ABERDEEN, S.D. – Northern State University professors, Dr. Kristi Brownfield and Dr. Courtney Waid-Lindberg have published an article in “The Annual Review of Interdisciplinary Justice Research.”
In the article, entitled “Frontier Justice: Examining Representations of Modern Rural Policing on Television,” Brownfield and Waid-Lindberg examined the actuality of the portrayal of rural policing in modern television, via popular shows such as “True Detective” and “Longmire.” A conclusion of their research, taken from the abstract of their article is included below.
“The conclusion is that these productions do not adequately represent the reality of contemporary rural policing; in turn, officers working in rural areas can be apprised of why the public may have misconceptions about rural crime and rural crime policy, and thus be better equipped to perform their job duties.”
“In working with Dr. Brownfield on this project, we were able to combine our research interests– her understanding of the sociology of media, gender and race coupled nicely with my research interests that focus on the public perception of crime and justice, as well as communities and how they face crime and issues of justice,” said Waid-Lindberg.
“I suppose what I think is most important about this kind of research, especially in a time where the country feels deeply divided between rural and urban areas, is understanding how much the media plays a role in creating misconceptions and misunderstandings but also reflecting fears and anxieties of American culture. Studying how television portrays rural areas, and crime and policing in rural areas, allows us to start to see the shape of the differences between rural and urban residents and why there's a lack of understanding about the type of life each has in their bubbles,” mentioned Brownfield about her research.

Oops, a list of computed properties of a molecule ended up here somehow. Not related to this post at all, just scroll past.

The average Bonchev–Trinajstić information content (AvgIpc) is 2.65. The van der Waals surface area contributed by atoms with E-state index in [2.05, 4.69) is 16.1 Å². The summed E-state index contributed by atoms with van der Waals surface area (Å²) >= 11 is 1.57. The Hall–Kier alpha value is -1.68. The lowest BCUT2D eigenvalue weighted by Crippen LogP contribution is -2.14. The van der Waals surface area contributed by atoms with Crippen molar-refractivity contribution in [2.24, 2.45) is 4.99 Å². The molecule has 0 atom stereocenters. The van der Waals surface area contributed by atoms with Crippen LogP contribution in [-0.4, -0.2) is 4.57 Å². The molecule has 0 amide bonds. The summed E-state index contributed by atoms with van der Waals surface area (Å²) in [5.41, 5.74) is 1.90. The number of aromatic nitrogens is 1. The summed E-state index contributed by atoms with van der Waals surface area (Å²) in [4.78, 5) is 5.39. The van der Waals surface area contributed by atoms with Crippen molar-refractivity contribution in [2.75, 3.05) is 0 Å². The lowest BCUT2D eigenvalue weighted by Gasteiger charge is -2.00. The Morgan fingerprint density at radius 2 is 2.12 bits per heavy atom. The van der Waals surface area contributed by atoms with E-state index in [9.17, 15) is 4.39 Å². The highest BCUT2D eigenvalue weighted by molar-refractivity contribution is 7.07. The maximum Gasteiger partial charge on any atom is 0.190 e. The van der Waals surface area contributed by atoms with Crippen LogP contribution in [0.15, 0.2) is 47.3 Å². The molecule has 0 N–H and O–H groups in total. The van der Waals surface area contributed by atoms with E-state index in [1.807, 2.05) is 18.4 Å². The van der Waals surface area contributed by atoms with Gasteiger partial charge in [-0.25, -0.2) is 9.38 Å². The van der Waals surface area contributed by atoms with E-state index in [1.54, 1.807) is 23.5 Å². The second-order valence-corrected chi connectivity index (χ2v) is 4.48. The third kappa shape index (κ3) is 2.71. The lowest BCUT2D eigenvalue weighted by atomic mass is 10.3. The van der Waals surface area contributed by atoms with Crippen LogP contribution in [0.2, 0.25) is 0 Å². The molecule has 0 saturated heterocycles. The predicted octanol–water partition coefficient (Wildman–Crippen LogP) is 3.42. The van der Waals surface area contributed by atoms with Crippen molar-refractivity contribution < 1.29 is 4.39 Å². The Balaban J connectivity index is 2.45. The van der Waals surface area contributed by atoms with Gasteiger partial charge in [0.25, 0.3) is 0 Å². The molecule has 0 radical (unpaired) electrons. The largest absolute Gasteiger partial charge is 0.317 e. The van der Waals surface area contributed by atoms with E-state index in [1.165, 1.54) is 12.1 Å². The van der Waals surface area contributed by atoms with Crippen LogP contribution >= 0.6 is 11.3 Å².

Brownfield is an assistant professor in sociology at Northern. She joined NSU in the fall of 2015. A majority of her academic work has been related to researching/analyzing gaming and online fan culture. She received a PhD in Sociology from Southern Illinois University- Carbondale in 2015.
Waid-Lindberg is an assistant professor in sociology at Northern. As a criminologist, Waid-Lindberg teaches a variety of courses pertaining to criminal justice, human services and general sociology. Since arriving at NSU in fall 2013, Waid-Lindberg has developed 10 new courses on campus, many of which pertain to criminal-justice.
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